In 1950, after over fifty years of military occupation and colonial rule, the Nationalist Party of Puerto Rico staged an unsuccessful armed insurrection against the United States. Violence swept through the island: assassins were sent to kill President Harry Truman, gunfights roared in eight towns, police stations and post offices were burned down. In order to suppress this uprising, the US Army deployed thousands of troops and bombarded two towns, marking the first time in history that the US government bombed its own citizens.

Nelson A. Denis tells this powerful story through the controversial life of Pedro Albizu Campos, who served as the president of the Nationalist Party. A lawyer, chemical engineer, and the first Puerto Rican to graduate from Harvard Law School, Albizu Campos was imprisoned for twenty-five years and died under mysterious circumstances. By tracing his life and death, Denis shows how the journey of Albizu Campos is part of a larger story of Puerto Rico and US colonialism.

Through oral histories, personal interviews, eyewitness accounts, congressional testimony, and recently declassified FBI files, War Against All Puerto Ricans tells the story of a forgotten revolution and its context in Puerto Rico's history, from the US invasion in 1898 to the modern-day struggle for self-determination. Denis provides an unflinching account of the gunfights, prison riots, political intrigue, FBI and CIA covert activity, and mass hysteria that accompanied this tumultuous period in Puerto Rican history.
Peter Simpson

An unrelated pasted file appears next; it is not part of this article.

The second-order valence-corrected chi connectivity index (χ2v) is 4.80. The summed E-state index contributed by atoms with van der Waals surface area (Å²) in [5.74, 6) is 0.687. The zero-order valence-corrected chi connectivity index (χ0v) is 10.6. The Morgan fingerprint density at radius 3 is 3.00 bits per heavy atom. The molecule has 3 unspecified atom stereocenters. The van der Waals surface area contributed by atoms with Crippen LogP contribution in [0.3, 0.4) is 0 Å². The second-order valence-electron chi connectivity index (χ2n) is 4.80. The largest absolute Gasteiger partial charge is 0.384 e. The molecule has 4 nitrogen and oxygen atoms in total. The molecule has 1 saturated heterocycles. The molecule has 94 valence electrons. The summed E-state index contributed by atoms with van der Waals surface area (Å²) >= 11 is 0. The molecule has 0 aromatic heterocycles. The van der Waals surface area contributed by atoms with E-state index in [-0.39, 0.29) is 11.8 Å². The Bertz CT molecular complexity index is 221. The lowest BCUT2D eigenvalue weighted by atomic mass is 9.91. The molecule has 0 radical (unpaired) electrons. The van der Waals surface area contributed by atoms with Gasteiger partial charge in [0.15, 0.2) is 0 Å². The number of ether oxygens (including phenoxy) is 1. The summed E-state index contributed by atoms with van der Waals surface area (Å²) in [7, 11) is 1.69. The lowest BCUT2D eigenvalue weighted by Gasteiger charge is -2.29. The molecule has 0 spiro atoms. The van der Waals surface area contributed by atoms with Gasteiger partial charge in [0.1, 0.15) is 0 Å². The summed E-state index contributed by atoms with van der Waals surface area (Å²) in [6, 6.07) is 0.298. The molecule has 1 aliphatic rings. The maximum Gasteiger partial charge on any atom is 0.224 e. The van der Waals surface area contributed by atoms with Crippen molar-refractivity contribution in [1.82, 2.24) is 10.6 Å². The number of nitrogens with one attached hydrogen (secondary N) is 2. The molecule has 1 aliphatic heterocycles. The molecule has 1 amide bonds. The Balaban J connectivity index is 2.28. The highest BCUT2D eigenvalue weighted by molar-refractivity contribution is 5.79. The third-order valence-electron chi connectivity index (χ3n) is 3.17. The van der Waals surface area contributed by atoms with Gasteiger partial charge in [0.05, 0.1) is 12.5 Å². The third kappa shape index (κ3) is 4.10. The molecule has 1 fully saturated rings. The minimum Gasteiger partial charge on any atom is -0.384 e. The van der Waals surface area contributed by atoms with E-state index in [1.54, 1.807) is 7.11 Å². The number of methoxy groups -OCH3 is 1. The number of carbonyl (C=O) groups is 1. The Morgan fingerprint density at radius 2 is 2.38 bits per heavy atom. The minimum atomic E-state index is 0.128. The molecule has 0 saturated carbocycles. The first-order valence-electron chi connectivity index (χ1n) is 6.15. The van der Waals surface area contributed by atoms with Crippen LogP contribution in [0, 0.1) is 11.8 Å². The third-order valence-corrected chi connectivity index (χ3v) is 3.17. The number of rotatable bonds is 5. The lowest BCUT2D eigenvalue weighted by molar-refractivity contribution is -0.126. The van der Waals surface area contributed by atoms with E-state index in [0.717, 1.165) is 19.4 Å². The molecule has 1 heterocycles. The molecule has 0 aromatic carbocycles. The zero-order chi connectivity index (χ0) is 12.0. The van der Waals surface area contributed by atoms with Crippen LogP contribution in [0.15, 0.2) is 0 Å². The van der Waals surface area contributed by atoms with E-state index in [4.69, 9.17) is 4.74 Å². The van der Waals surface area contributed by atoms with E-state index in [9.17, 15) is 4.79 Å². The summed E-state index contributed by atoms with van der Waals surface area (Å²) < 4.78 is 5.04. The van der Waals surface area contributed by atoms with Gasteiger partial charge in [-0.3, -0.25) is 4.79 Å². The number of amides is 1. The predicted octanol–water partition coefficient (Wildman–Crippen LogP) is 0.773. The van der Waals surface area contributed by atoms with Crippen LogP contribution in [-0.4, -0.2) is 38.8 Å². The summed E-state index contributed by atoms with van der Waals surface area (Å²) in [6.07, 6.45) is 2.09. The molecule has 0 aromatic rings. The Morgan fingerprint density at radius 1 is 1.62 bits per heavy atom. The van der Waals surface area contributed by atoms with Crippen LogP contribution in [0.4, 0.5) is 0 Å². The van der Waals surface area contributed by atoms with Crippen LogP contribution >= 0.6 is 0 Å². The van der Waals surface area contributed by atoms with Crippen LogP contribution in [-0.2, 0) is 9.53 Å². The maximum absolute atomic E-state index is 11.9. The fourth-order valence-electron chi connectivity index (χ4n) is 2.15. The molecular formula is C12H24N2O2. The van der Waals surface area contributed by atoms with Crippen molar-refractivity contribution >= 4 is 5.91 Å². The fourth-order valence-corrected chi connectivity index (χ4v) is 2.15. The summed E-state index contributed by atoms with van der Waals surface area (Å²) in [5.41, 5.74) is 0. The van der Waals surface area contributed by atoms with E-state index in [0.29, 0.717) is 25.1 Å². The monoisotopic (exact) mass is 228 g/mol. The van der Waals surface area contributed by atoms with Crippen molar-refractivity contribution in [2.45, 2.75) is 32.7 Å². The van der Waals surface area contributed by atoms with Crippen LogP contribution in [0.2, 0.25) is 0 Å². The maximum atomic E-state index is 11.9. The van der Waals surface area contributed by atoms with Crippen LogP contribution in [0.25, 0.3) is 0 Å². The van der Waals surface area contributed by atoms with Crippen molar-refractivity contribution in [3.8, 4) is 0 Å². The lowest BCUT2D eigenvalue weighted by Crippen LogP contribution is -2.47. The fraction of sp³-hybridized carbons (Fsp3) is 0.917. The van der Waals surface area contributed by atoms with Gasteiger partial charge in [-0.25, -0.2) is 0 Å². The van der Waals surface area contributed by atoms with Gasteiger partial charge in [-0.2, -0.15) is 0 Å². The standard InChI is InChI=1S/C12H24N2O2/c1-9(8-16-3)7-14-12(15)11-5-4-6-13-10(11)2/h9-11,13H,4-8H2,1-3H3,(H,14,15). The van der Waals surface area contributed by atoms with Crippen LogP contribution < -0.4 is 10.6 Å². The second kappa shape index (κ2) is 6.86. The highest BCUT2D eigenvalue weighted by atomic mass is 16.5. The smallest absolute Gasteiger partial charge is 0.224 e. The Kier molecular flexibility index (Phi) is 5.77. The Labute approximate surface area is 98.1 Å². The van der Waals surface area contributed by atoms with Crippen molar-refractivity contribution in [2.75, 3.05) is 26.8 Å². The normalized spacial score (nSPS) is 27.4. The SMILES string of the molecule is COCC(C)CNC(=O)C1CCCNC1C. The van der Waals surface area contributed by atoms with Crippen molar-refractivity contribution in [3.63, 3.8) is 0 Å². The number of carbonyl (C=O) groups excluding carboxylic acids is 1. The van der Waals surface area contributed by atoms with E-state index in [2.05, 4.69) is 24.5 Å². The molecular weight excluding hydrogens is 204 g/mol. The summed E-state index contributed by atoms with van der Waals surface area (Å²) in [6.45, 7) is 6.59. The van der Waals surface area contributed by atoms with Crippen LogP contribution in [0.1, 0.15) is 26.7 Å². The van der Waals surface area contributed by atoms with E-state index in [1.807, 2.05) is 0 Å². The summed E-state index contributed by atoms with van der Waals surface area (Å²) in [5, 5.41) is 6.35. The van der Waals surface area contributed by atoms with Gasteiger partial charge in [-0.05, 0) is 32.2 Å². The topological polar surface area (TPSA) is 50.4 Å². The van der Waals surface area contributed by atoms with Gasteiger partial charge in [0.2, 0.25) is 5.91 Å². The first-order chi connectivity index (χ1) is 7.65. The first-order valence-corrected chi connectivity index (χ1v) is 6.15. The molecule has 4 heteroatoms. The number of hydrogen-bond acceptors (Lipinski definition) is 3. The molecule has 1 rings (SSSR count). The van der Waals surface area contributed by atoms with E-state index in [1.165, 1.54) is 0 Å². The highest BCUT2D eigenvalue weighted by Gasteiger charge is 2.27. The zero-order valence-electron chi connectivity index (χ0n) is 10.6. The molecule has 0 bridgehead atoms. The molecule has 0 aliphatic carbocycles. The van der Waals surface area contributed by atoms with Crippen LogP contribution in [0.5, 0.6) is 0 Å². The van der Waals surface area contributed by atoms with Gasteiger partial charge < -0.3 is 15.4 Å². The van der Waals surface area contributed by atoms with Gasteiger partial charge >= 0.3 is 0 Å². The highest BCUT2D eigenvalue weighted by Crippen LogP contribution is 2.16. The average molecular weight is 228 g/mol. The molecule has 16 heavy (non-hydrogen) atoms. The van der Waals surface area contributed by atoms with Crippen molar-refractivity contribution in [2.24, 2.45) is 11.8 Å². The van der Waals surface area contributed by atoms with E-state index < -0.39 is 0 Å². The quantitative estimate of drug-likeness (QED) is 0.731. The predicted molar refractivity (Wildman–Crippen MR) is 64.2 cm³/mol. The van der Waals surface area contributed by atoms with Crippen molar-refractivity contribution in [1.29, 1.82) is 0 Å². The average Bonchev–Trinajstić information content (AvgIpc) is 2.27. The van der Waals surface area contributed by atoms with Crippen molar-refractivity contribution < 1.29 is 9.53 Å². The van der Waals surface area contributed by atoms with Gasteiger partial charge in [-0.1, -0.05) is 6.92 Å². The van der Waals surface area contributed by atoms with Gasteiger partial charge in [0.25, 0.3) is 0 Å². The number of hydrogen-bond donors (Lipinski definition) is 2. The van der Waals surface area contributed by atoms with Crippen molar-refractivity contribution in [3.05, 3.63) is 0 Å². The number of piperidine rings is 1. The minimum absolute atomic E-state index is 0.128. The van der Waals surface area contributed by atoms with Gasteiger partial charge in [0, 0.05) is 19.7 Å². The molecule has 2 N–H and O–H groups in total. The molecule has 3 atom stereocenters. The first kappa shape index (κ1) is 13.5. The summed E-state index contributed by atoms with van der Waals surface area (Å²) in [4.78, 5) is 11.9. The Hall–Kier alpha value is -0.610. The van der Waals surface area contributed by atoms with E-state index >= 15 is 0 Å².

‘Why was it then that out of the hundreds of towns and universities in the English-speaking lands scattered over the seven seas, only one should at that time act as a focus of creative literature of more than local significance; that it should be in Christchurch, New Zealand, that a group of young writers had appeared who were eager to assimilate the pioneer developments in style and technique that were being made in England and America since the beginning of the century...and to give their country a new conscience and spiritual perspective?’ – John Lehmann For two decades in Christchurch, New Zealand, a cast of extraordinary men and women remade the arts. Variously between 1933 and 1953, Christchurch was the home of Angus and Bensemann and McCahon, Curnow and Glover and Baxter, the Group, the Caxton Press and the Little Theatre, Landfall and Tomorrow, Ngaio Marsh and Douglas Lilburn. It was a city in which painters lived with writers, writers promoted musicians, in which the arts and artists from different forms were deeply intertwined. And it was a city where artists developed a powerful synthesis of European modernist influences and an assertive New Zealand nationalism that gave mid-century New Zealand cultural life its particular shape. In this book, Simpson tells the remarkable story of the rise and fall of this ‘Bloomsbury South’ and the arts and artists that made it. Simpson brings to life the individual talents and their passions, but he also takes us inside the scenes that they created together: Bethell and her visiting coterie of younger poets; Glover and Bensemann’s exacting typography at the Caxton Press; the yearly exhibitions and aesthetic clashes of the Group; McCahon and Baxter’s developing friendship; the effects of Brasch’s patronage; Marsh’s Shakespearian re-creations at the Little Theatre. Simpson recreates a Christchurch we have lost, where a group of artists collaborated to create a distinctively New Zealand art which spoke to the condition of their country as it emerged into the modern era.